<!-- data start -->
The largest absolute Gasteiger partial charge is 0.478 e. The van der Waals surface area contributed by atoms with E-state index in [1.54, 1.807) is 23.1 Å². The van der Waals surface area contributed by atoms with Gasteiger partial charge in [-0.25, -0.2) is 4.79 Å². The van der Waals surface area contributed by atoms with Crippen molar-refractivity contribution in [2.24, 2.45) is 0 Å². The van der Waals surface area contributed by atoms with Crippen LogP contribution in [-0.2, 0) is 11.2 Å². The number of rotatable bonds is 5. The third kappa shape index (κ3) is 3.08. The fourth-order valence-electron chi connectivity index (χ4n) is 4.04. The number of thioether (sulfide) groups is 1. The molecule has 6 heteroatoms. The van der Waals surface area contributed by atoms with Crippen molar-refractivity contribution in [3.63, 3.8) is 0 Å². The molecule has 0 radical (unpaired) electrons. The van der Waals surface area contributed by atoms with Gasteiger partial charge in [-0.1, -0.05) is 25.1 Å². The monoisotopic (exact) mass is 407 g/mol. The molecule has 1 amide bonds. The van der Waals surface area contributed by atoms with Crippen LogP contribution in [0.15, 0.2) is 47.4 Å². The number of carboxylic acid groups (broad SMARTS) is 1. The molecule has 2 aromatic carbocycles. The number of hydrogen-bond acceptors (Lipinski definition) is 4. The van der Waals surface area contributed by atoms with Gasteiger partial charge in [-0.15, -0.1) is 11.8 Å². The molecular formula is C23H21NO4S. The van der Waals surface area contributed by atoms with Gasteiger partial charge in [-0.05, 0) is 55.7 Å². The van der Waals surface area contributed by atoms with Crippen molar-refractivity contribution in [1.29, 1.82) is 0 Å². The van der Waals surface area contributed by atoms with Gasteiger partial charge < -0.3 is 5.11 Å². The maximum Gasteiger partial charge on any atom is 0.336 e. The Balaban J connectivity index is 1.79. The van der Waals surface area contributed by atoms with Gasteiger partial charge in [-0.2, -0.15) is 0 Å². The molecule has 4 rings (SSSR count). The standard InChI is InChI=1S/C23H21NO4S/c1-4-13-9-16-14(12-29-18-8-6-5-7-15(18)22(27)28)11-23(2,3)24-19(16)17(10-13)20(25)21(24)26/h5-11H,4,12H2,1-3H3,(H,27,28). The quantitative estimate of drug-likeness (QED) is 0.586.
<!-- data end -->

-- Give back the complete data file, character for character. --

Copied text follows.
The largest absolute Gasteiger partial charge is 0.478 e. The van der Waals surface area contributed by atoms with E-state index in [1.54, 1.807) is 23.1 Å². The van der Waals surface area contributed by atoms with Gasteiger partial charge in [-0.25, -0.2) is 4.79 Å². The van der Waals surface area contributed by atoms with Crippen molar-refractivity contribution in [2.24, 2.45) is 0 Å². The van der Waals surface area contributed by atoms with Crippen LogP contribution in [-0.2, 0) is 11.2 Å². The number of rotatable bonds is 5. The third kappa shape index (κ3) is 3.08. The fourth-order valence-electron chi connectivity index (χ4n) is 4.04. The number of thioether (sulfide) groups is 1. The molecule has 6 heteroatoms. The van der Waals surface area contributed by atoms with Crippen molar-refractivity contribution in [3.63, 3.8) is 0 Å². The molecule has 0 radical (unpaired) electrons. The van der Waals surface area contributed by atoms with Gasteiger partial charge in [-0.1, -0.05) is 25.1 Å². The monoisotopic (exact) mass is 407 g/mol. The molecule has 1 amide bonds. The van der Waals surface area contributed by atoms with Crippen LogP contribution in [0.15, 0.2) is 47.4 Å². The number of carboxylic acid groups (broad SMARTS) is 1. The molecule has 2 aromatic carbocycles. The number of hydrogen-bond acceptors (Lipinski definition) is 4. The van der Waals surface area contributed by atoms with Gasteiger partial charge in [-0.15, -0.1) is 11.8 Å². The molecular formula is C23H21NO4S. The van der Waals surface area contributed by atoms with Gasteiger partial charge in [-0.05, 0) is 55.7 Å². The van der Waals surface area contributed by atoms with Crippen molar-refractivity contribution in [1.29, 1.82) is 0 Å². The van der Waals surface area contributed by atoms with Gasteiger partial charge < -0.3 is 5.11 Å². The maximum Gasteiger partial charge on any atom is 0.336 e. The Balaban J connectivity index is 1.79. The van der Waals surface area contributed by atoms with Gasteiger partial charge in [-0.2, -0.15) is 0 Å². The molecule has 4 rings (SSSR count). The standard InChI is InChI=1S/C23H21NO4S/c1-4-13-9-16-14(12-29-18-8-6-5-7-15(18)22(27)28)11-23(2,3)24-19(16)17(10-13)20(25)21(24)26/h5-11H,4,12H2,1-3H3,(H,27,28). The quantitative estimate of drug-likeness (QED) is 0.586.